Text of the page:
This column is part of Globe Careers’ new Leadership Lab series, where executives and leadership experts share their views and advice about the leadership and management issues of today. There will be a new column every weekday. Follow us at @Globe_Careers. Find all Leadership Lab stories at tgam.ca/leadershiplab
At some point in your entrepreneurial journey, you will likely come to the realization that you are not the next Steve Jobs. You’re not a visionary who can invent where the market should go. You’re not the one person at the top of your company who can knit together a new product design with a groundbreaking marketing campaign, and deliver monumental sales.
Don’t worry. That doesn’t mean your company can’t do all of those things and more. You’ll just need to go about in a different way.
The best way to deliver lasting success is to create an environment where all members of your team have a deep understanding of your customers and are encouraged to come up with new ideas that solve persistent problems for these customers.
Faced with such a challenge in my own company, we’ve developed an approach we call Design for Delight. The aim is to create products and services that we know will delight because we’ve designed them by observing first-hand the needs and expectations of our customers.
Design for Delight is a relatively simple program built on the following three principles that any company can follow:
1. Deep customer empathy
Ensure your team is focused on the core problem you are trying to solve by directly observing your customers as they work through a challenge. Don’t just stop at what customers tell you. Instead, look at their behaviour and dig for those surprising insights that will help you exceed their expectations.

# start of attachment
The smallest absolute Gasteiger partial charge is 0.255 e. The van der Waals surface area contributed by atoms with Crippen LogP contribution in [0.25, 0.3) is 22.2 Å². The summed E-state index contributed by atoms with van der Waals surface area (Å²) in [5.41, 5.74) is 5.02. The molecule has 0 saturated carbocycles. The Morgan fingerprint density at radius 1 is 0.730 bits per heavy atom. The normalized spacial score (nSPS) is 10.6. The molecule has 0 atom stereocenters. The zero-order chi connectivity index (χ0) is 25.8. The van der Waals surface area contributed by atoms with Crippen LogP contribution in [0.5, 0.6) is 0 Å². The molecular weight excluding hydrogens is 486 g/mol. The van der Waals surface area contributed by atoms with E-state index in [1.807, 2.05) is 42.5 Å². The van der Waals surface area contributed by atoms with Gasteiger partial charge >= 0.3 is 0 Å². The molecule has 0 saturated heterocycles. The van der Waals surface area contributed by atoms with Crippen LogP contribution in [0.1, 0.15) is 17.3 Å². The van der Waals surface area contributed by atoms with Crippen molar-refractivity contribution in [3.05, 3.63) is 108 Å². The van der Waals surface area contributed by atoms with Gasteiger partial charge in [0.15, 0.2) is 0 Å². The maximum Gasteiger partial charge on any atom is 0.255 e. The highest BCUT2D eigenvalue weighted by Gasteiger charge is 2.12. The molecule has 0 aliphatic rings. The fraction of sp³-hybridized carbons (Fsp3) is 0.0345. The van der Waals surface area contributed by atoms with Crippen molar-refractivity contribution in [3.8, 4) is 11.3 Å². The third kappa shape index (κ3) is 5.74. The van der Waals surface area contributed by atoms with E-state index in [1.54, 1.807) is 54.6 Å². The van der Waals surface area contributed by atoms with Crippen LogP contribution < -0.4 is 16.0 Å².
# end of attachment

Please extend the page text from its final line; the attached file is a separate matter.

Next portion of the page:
2. Go broad to narrow
You’re going to need a lot of little theories before you land on that one great idea. Go for quantity first. Try holding a brainstorming session and canvassing your employees to get as many different perspectives as possible. Then narrow in on the most suitable idea by mapping back to the core problem you are trying to solve for your customer.
3. Rapid experiments with customers
Don’t spend any more time or effort on your idea until you get feedback. Get out of the office and start talking to customers. Collect “currency” from customers, such as an e-mail address, as a way to measure real interest. You’ll quickly know whether your idea works or doesn’t. You may also be surprised by the feedback your customers give you. Make sure your teams are open to these surprises and willing to change course as need be.
Whatever your business goals, success depends on insights, creativity and flexibility. The only way for most of us to achieve these things is to stay rooted in the core needs of our customers.
You may not be a visionary who can build the perfect prototype behind your office walls. You can, however, be more successful than your competitors by spending time ensuring that your products and services do a better job of meeting the needs and expectations of your customers.
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